Pay czar ready to drop hammer

Kenneth Feinberg will demand average 50% cut in compensation for top earners at seven firms that received the most bailout funds.

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By David Ellis, CNNMoney.com staff writer

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Washington attorney Kenneth Feinberg has been actively reviewing pay plans for the top 25 highest-paid employees at the seven biggest bailout firms as the Obama administration's pay czar.

NEW YORK (CNNMoney.com) -- The Obama administration will soon order the nation's biggest bailed-out companies to drastically cut the pay packages of 175 top executives, a senior administration official confirmed to CNN Wednesday.

Kenneth Feinberg, who was named the White House's pay czar in June, will demand that each of the seven largest bailout recipients lower the total compensation for their top 25 highest paid employees by 50%, on average, the official told CNN.

For the past two months, Feinberg has been reviewing pay plans at Citigroup (C, Fortune 500), AIG (AIG, Fortune 500), Bank of America (BAC, Fortune 500), General Motors, Chrysler, GMAC and Chrysler Financial in an effort to put these firms in a position to pay back bailout money as soon as possible.

Under the plan, which is expected to be officially released by the Treasury Department next week, annual salaries for executives at those seven firms are expected to fall 90%, on average, the official said.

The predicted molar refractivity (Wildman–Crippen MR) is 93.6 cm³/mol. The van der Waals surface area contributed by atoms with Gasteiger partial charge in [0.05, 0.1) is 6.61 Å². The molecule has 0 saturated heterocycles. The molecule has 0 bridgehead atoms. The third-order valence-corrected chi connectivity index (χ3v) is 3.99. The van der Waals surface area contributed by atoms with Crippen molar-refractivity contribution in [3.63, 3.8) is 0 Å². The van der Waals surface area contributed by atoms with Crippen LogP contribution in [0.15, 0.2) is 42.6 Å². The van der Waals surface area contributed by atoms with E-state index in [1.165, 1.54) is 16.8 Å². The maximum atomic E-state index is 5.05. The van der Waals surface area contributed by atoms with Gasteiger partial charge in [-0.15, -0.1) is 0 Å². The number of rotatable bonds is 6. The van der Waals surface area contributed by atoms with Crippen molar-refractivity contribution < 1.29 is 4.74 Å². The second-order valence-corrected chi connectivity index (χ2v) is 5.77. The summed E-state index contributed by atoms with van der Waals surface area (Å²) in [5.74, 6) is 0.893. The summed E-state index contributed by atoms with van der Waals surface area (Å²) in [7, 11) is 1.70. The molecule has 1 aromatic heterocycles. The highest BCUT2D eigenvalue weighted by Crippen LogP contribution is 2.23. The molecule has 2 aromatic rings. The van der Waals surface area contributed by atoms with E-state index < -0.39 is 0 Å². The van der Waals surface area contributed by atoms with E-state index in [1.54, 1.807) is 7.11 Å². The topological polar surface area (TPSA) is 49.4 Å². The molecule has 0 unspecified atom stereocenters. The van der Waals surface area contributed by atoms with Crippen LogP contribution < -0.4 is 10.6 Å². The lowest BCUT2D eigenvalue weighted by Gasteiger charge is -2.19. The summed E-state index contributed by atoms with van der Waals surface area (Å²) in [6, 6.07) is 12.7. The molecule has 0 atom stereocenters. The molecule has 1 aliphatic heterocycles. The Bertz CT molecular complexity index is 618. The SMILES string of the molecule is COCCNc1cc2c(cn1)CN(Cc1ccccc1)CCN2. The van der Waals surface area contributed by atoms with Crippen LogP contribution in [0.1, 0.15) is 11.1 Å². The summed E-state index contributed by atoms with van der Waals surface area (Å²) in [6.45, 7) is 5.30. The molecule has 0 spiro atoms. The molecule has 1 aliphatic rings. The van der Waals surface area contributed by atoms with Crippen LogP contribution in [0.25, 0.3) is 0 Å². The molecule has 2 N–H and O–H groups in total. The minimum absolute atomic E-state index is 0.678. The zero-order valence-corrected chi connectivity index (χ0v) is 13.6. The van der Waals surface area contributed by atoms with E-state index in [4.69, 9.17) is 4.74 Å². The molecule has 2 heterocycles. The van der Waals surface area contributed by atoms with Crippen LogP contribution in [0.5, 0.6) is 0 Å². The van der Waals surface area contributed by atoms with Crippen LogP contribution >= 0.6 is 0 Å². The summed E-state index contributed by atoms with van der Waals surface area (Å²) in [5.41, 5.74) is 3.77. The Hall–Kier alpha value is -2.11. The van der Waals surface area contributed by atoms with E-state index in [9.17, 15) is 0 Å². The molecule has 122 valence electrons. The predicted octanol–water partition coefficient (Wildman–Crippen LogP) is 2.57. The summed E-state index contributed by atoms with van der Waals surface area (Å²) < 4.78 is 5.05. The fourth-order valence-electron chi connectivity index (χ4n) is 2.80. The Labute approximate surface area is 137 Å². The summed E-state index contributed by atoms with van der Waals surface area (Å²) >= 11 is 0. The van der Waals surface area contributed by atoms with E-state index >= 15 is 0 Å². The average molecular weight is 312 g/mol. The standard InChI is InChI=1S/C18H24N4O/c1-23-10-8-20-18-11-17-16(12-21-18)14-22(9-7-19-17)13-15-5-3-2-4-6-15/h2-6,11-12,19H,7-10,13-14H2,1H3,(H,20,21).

Another source in the Treasury Department told CNN that Feinberg is "trying to strike the balance" between protecting taxpayers and allowing companies to have the ability to "grow their way out of TARP."

Some compensation experts have worried that the firms that have received the most bailout funds could wind up losing top talent to companies that have already paid back the government and are not subject to Feinberg's pay restrictions, such as JPMorgan Chase and Goldman Sachs.

According to other reports, the plan will come down particularly harsh on embattled insurer AIG. Within AIG's controversial Financial Products division, the unit that led to the company's near collapse, no employee is expected to receive more than $200,000 in total compensation, several reports indicated.

The Wall Street Journal also reported Feinberg is expected to demand a series of governance changes at the seven firms -- including splitting the role of chief executive officer and chairman.

The Treasury Department had no comment. AIG, Bank of America, Chrysler Financial and GM also declined to comment. Chrysler, Citigroup and GMAC were not immediately available for comment.

But the moves by Feinberg should not come as a major surprise. Last week, outgoing Bank of America CEO Ken Lewis said he would not accept a salary or bonus for 2009, and the bank said the decision came after Feinberg "suggested" it to Lewis.

Lewis' decision followed an uproar over indications that he is poised to walk away with a minimum of $53 million in pension benefits after he retires.

Lewis' cash salary has been $1.5 million annually since he took over as CEO in 2001. But he actually made $63 million in pay and perks over the past three years, according to filings -- including almost $10 million last year.

Other high-profile CEOs have also taken it upon themselves to act before the government did. Citigroup chief Vikram Pandit, for example, declared earlier this year that he would accept pay of just $1 a year and no bonus until his firm returned to profitability. Just a year ago, Pandit took home $10.8 million in salary, stock and options.

CNN's Jessica Yellin, Gloria Borger, Miguel Susana, CNNMoney.com's Jennifer Liberto and Fortune's Colin Barr contributed to this report.  To top of page

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